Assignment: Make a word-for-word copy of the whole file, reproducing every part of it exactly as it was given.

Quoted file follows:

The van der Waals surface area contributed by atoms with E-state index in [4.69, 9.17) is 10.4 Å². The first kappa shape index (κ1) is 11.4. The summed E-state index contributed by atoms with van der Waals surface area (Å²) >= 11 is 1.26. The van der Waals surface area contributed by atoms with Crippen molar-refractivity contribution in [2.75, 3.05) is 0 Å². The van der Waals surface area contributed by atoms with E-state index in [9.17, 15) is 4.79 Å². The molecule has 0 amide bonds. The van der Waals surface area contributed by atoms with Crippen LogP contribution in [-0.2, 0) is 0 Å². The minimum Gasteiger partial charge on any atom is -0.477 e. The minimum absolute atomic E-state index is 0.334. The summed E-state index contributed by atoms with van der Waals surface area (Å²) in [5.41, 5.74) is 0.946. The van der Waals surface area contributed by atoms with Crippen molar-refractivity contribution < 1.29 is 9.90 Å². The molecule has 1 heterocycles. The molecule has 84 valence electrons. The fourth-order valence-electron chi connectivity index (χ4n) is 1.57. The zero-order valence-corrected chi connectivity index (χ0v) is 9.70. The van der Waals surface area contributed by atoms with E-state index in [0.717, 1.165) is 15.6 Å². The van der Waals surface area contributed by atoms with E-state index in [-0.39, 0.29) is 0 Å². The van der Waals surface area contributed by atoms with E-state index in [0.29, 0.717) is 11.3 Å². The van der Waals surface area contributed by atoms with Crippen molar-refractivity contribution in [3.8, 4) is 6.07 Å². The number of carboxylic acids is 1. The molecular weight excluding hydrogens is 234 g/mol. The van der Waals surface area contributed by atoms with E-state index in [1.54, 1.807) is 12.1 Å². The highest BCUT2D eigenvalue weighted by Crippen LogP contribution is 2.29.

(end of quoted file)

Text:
The van der Waals surface area contributed by atoms with E-state index in [4.69, 9.17) is 10.4 Å². The first kappa shape index (κ1) is 11.4. The summed E-state index contributed by atoms with van der Waals surface area (Å²) >= 11 is 1.26. The van der Waals surface area contributed by atoms with Crippen molar-refractivity contribution in [2.75, 3.05) is 0 Å². The van der Waals surface area contributed by atoms with E-state index in [9.17, 15) is 4.79 Å². The molecule has 0 amide bonds. The van der Waals surface area contributed by atoms with Crippen LogP contribution in [-0.2, 0) is 0 Å². The minimum Gasteiger partial charge on any atom is -0.477 e. The minimum absolute atomic E-state index is 0.334. The summed E-state index contributed by atoms with van der Waals surface area (Å²) in [5.41, 5.74) is 0.946. The van der Waals surface area contributed by atoms with Crippen molar-refractivity contribution < 1.29 is 9.90 Å². The molecule has 1 heterocycles. The molecule has 84 valence electrons. The fourth-order valence-electron chi connectivity index (χ4n) is 1.57. The zero-order valence-corrected chi connectivity index (χ0v) is 9.70. The van der Waals surface area contributed by atoms with E-state index in [0.717, 1.165) is 15.6 Å². The van der Waals surface area contributed by atoms with E-state index in [-0.39, 0.29) is 0 Å². The van der Waals surface area contributed by atoms with E-state index in [0.29, 0.717) is 11.3 Å². The van der Waals surface area contributed by atoms with Crippen molar-refractivity contribution in [3.8, 4) is 6.07 Å². The number of carboxylic acids is 1. The molecular weight excluding hydrogens is 234 g/mol. The van der Waals surface area contributed by atoms with E-state index in [1.54, 1.807) is 12.1 Å². The highest BCUT2D eigenvalue weighted by Crippen LogP contribution is 2.29.